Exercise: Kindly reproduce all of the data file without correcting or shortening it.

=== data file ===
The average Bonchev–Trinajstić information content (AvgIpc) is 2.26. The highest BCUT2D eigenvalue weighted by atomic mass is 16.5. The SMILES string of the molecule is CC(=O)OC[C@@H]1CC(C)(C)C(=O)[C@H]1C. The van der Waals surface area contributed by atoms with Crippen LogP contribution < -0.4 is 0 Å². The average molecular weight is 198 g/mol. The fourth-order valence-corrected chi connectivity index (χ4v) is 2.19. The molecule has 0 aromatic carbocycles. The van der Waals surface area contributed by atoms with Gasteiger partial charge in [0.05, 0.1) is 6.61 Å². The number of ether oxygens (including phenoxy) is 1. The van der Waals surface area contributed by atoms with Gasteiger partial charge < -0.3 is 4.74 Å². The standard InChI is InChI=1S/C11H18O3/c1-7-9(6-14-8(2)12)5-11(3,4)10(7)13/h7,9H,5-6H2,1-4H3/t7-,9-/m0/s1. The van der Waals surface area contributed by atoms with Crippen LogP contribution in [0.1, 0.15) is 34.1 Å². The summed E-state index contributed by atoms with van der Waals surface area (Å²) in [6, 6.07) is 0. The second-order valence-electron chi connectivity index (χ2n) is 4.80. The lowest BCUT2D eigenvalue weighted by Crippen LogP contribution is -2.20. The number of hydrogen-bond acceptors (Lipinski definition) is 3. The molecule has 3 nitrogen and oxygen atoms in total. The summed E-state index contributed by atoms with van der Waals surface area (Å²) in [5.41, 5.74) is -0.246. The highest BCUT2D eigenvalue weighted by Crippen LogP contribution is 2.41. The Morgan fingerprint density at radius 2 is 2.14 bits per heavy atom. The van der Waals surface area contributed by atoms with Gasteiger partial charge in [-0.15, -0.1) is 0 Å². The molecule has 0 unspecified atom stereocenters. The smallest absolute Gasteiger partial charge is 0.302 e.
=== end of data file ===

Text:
The average Bonchev–Trinajstić information content (AvgIpc) is 2.26. The highest BCUT2D eigenvalue weighted by atomic mass is 16.5. The SMILES string of the molecule is CC(=O)OC[C@@H]1CC(C)(C)C(=O)[C@H]1C. The van der Waals surface area contributed by atoms with Crippen LogP contribution < -0.4 is 0 Å². The average molecular weight is 198 g/mol. The fourth-order valence-corrected chi connectivity index (χ4v) is 2.19. The molecule has 0 aromatic carbocycles. The van der Waals surface area contributed by atoms with Gasteiger partial charge in [0.05, 0.1) is 6.61 Å². The number of ether oxygens (including phenoxy) is 1. The van der Waals surface area contributed by atoms with Gasteiger partial charge < -0.3 is 4.74 Å². The standard InChI is InChI=1S/C11H18O3/c1-7-9(6-14-8(2)12)5-11(3,4)10(7)13/h7,9H,5-6H2,1-4H3/t7-,9-/m0/s1. The van der Waals surface area contributed by atoms with Crippen LogP contribution in [0.1, 0.15) is 34.1 Å². The summed E-state index contributed by atoms with van der Waals surface area (Å²) in [6, 6.07) is 0. The second-order valence-electron chi connectivity index (χ2n) is 4.80. The lowest BCUT2D eigenvalue weighted by Crippen LogP contribution is -2.20. The number of hydrogen-bond acceptors (Lipinski definition) is 3. The molecule has 3 nitrogen and oxygen atoms in total. The summed E-state index contributed by atoms with van der Waals surface area (Å²) in [5.41, 5.74) is -0.246. The highest BCUT2D eigenvalue weighted by Crippen LogP contribution is 2.41. The Morgan fingerprint density at radius 2 is 2.14 bits per heavy atom. The van der Waals surface area contributed by atoms with Gasteiger partial charge in [-0.15, -0.1) is 0 Å². The molecule has 0 unspecified atom stereocenters. The smallest absolute Gasteiger partial charge is 0.302 e.